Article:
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    iCANcer graphs chemo side effects over time on a calendar, so you can plan your activities around future treatments; ditto lab results, and data from other tests. (Is your white cell count getting worse with each treatment, or is the Neulasta helping? How’s your blood pressure trending?)

     

    If you’re worried about lifetime exposure to certain chemo drugs, or to radiation, iCANcer will track the specific doses you’re receiving of any drug or treatment, along with its date; then compile totals for you. 

     

    This app is also a simple tool for storing basic information: your appointment calendar (which you can synch with your iPhone/iPad calendar); and contact information for providers. A list of handy online resources ranges from the American Cancer Society, to the National Cancer Institute drug dictionary.

     

    In short, this is a robust tool for managing treatment – for yourself, or a loved one.

     

    CaringBridge.org

    Developed by caringbridge.org

    Version: 6.1.4

    For: iPhone, iTouch, iPad

    Cost: FREE

     

    CaringBridge is a well-known Web site for people dealing with serious illness; it allows the patient to stay in touch with family and friends. 

     

    Start your own page on CaringBridge, then share the URL with those to whom you want to stay connected. That way, instead of writing or calling a whole list of people with updates on how your surgery went, your diagnosis, or how you’re feeling after treatment, you simply update your CB page, and anyone with whom you’ve shared the address can read what you’ve written. You can also maintain a photo album – if your great aunt in Montana wants to see how much your hair’s grown back!

     

    You don’t necessarily have to create a page for yourself; perhaps it’s a friend, your sister, or your mom who’s undergoing treatment. If you’re the go-to caregiver, author and maintain a page for them. It’s a lot easier and more effective to post updates to a single page, than it is to contact folks one by one.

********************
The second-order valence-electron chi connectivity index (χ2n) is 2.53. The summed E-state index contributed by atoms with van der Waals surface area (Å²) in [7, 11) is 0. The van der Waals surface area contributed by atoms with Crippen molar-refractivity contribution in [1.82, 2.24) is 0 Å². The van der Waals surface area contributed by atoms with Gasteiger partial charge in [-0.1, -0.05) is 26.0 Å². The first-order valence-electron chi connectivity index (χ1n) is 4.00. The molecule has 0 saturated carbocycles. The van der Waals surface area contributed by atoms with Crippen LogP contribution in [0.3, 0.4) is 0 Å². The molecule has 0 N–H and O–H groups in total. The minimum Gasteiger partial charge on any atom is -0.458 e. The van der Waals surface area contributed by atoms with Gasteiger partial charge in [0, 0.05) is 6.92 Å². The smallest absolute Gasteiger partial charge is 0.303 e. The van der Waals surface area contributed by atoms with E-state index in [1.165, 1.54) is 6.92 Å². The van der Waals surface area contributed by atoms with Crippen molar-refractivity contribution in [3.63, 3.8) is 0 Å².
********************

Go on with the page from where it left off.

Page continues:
CaringBridge is as much mobile-friendly Web site as app, but I wanted to include it here simply because it’s a useful, free service; and it’s a way to pass time while you’re sitting in the waiting room. Rather than read those dog-eared copies of People magazine, update your CaringBridge page. Your loved ones will thank you.

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    Breast Cancer: Beyond the Shock

    Developed by the National Breast Cancer Foundation

    Version: 1.6

    For: iPhone, iTouch, iPad

    Cost: FREE

     

    Warning: you can’t access any part of this app without registering. But once you get past the rather confusing registration/login process, you’ll find a cleanly designed, simple to use forum geared towards women in the first stages of diagnosis and treatment.

     

    Seven very short, very simple videos offer the basics of breast cancer and its treatment, from a medical and scientific point of view. But the app’s main benefit is emotional support – from a series of video postcards (“stories of hope”) from survivors, to the vibrant, helpful community in the “ask” section.

     

    Hey, what about other devices? 

    Unfortunately, apps for Android and others seem to be lagging behind those for Apple devices. One app Droid users might find helpful is Breast Cancer Glossary, which is just what its name implies: a comprehensive glossary of breast cancer terminology, especially useful during initial diagnosis and treatment.

     

    Source 


    Holland, K. (2014, May 27). The 15 Best Breast Cancer iPhone & Android Apps of 2014. Retrieved August 31, 2014, from http://www.healthline.com/health-slideshow/top-breast-cancer-iphone-android-apps 

     

     

     

Published On: September 13, 2014